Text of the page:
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$2 1875 LAZY DEUCE==SERIAL NUMBER # 1==seven exist==NUMBER ONE LAZY $2==PCGS 15- Fine
 
$2 1875 LAZY DEUCE==SERIAL NUMBER # 1==seven exist==NUMBER ONE LAZY $2==PCGS 15- Fine
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$250,000.00
$194,500.00
 
 
Description:
$2 1875 "LAZY DEUCE" SERIAL NUMBER ONE

ONLY SEVEN IN EXISTENCE FROM ENTIRE NATION

$2 1875 National Bank Note...this is the LAZY DEUCE...a design so firmly entrenched in the minds of the collecting community that the mere mention of the name immediately conjures a vivid mental image.

Originating from the TRADESMENS National Bank of the CITY of NEW YORK (NY), which was assigned Charter 905, from the Series of 1875. The issuing location of this museum-worthy piece is unimportant, as it's appeal is universal.

A CLASSIC PIECE, in all regards...now of EPIC PROPORTIONS as a SERIAL NUMBER ONE.

There are SEVEN SERIAL NUMBER ONE LAZY DUECES from the ENTIRE COUNTRY for the SERIES 1875, making this the pinnacle trophy to enter the ultimate collection. No matter one's particular focus of collecting, this deserves a spot in the cabinet of the person blessed with both the resources and knowledge to acquire it.

Exceptional impression with vibrant red overprints, including the SERIAL NUMBER "1", standing majestically alone above the Treasury seal. The signatures remain bold and the swath of blue anti-counterfeiting stain, applied at the Bureau of Engraving and Printing, wonderfully accents this historic banknote.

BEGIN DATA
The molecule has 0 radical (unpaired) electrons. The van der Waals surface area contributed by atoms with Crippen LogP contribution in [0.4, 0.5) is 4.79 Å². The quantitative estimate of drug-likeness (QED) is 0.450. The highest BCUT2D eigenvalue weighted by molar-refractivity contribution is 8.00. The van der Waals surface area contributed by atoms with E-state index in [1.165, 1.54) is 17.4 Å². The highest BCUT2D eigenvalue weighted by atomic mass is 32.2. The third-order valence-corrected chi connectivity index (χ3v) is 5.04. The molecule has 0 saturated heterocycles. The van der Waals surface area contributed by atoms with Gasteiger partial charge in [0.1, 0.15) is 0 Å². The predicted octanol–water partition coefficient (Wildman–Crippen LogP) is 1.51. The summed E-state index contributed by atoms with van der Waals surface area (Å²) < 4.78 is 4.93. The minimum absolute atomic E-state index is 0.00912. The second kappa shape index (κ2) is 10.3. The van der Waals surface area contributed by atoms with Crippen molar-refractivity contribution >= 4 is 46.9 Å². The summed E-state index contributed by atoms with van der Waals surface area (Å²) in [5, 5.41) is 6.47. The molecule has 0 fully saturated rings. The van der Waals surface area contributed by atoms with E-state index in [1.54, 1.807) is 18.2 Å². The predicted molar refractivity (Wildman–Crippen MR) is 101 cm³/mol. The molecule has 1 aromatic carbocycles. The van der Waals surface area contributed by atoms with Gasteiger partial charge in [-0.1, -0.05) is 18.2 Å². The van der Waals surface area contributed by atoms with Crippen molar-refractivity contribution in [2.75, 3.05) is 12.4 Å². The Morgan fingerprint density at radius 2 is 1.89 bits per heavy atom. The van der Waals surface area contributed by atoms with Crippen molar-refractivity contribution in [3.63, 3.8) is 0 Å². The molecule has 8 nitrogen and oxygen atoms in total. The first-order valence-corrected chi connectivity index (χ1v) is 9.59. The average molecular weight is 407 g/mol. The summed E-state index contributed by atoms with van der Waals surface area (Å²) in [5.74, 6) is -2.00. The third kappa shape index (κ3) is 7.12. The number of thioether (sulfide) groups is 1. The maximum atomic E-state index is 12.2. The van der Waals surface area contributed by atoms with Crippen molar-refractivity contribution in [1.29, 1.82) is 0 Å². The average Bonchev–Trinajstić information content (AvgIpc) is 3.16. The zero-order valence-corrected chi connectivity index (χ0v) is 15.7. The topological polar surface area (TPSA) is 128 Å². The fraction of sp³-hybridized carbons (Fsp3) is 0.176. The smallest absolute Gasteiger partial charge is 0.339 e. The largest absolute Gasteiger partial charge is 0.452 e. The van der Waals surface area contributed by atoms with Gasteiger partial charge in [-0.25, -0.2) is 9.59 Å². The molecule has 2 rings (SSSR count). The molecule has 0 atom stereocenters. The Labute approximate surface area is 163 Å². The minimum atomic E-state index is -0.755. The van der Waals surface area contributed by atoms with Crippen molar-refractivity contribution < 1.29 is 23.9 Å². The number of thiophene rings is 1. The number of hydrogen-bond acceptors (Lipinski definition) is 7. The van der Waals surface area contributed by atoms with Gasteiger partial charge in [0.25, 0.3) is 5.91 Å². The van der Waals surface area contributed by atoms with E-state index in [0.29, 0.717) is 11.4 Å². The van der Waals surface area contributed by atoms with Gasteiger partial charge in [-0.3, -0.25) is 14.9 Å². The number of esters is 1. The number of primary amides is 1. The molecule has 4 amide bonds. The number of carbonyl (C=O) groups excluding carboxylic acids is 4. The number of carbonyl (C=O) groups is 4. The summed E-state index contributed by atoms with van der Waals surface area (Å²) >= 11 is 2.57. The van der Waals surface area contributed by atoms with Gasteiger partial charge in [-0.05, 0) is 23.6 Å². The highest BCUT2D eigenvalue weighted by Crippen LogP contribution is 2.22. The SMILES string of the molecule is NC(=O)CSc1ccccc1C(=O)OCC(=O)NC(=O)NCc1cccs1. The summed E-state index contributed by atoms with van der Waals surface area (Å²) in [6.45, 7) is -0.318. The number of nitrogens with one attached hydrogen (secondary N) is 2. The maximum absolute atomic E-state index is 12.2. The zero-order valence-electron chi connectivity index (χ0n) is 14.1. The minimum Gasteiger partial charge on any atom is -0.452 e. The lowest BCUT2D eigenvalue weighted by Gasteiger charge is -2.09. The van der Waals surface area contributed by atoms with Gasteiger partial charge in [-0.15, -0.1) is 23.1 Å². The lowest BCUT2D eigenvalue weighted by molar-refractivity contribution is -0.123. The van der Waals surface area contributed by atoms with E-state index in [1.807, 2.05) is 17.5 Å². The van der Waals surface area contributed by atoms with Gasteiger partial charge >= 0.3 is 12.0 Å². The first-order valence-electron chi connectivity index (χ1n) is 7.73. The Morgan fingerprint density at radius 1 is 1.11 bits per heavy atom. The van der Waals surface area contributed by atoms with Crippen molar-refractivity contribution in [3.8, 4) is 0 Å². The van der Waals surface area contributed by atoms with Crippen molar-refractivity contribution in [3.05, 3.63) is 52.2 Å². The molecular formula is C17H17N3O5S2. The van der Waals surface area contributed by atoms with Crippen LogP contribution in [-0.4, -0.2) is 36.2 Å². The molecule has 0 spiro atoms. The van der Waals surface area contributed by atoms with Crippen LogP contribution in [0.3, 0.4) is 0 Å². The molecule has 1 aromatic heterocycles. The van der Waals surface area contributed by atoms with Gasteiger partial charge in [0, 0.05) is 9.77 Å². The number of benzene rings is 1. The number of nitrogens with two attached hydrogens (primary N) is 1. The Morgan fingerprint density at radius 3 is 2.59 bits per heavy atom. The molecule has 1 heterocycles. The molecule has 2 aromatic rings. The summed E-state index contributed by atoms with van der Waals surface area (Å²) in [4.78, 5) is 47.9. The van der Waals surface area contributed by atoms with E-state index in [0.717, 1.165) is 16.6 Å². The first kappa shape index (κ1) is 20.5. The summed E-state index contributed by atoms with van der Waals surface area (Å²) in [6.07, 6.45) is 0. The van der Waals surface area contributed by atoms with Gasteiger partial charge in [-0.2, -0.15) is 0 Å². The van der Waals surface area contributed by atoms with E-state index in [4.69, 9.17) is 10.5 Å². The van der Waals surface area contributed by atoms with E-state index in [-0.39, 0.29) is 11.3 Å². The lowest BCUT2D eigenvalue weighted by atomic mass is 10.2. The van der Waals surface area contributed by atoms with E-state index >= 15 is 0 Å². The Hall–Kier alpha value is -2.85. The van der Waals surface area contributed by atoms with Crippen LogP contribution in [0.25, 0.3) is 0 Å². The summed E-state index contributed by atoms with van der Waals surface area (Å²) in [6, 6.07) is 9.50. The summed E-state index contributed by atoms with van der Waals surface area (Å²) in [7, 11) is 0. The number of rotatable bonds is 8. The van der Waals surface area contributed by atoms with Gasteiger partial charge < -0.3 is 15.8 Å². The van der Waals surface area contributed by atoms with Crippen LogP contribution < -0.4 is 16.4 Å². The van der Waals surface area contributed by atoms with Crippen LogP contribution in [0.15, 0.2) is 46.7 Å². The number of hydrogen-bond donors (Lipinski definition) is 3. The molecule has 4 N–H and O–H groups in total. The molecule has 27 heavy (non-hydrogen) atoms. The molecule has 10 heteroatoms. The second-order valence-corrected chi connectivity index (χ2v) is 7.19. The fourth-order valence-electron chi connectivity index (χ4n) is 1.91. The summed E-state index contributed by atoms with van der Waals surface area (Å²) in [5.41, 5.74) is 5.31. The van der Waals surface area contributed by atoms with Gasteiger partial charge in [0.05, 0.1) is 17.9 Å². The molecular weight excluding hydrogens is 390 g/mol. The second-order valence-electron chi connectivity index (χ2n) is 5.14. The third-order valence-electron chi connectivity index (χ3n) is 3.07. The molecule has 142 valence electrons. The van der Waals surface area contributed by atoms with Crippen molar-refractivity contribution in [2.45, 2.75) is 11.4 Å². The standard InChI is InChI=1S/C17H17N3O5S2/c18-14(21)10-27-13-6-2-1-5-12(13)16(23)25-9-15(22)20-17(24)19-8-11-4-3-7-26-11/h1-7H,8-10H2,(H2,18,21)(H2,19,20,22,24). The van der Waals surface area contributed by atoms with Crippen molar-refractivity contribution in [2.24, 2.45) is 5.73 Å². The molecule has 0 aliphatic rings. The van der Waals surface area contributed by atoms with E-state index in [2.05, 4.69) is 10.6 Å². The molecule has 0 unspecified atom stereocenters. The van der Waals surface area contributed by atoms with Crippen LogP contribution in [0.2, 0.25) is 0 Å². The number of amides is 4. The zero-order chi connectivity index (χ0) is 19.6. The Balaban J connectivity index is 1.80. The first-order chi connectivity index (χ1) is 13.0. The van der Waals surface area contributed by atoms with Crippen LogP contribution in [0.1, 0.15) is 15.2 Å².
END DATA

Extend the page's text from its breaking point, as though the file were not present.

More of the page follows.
Owned previously by numismatic luminaries. It's provenance represents a virtual "who's who" among famous collectors. It has traded hands only three times in 55 years, indicative of the importance ascribed to it. What visionary will become the next custodian?

PCGS has included the pedigree on the holder:

Ex. James Wade to Aubrey Bebee (1954) Harry E. Jones (1977) Dr. Frederick J. Bart (2006)

Eye appeal fully commensurate with an unqualified assessment of VERY FINE. Independently authenticated and graded by PCGS as Fine-15, apparent, with comment "restorations" reflecting skillful, archival closure couple short splits, now undetectable.

Destined to grace the holdings of the rarity-conscious collector who yawns at negotiable $10,000 1934 FRNs. (Which we do have in stock.). In fact, considering both the price and population (160) of the $10,000s the intrinsic value of this irreplaceable jewel, of which only seven are known, is compelling.

 
         
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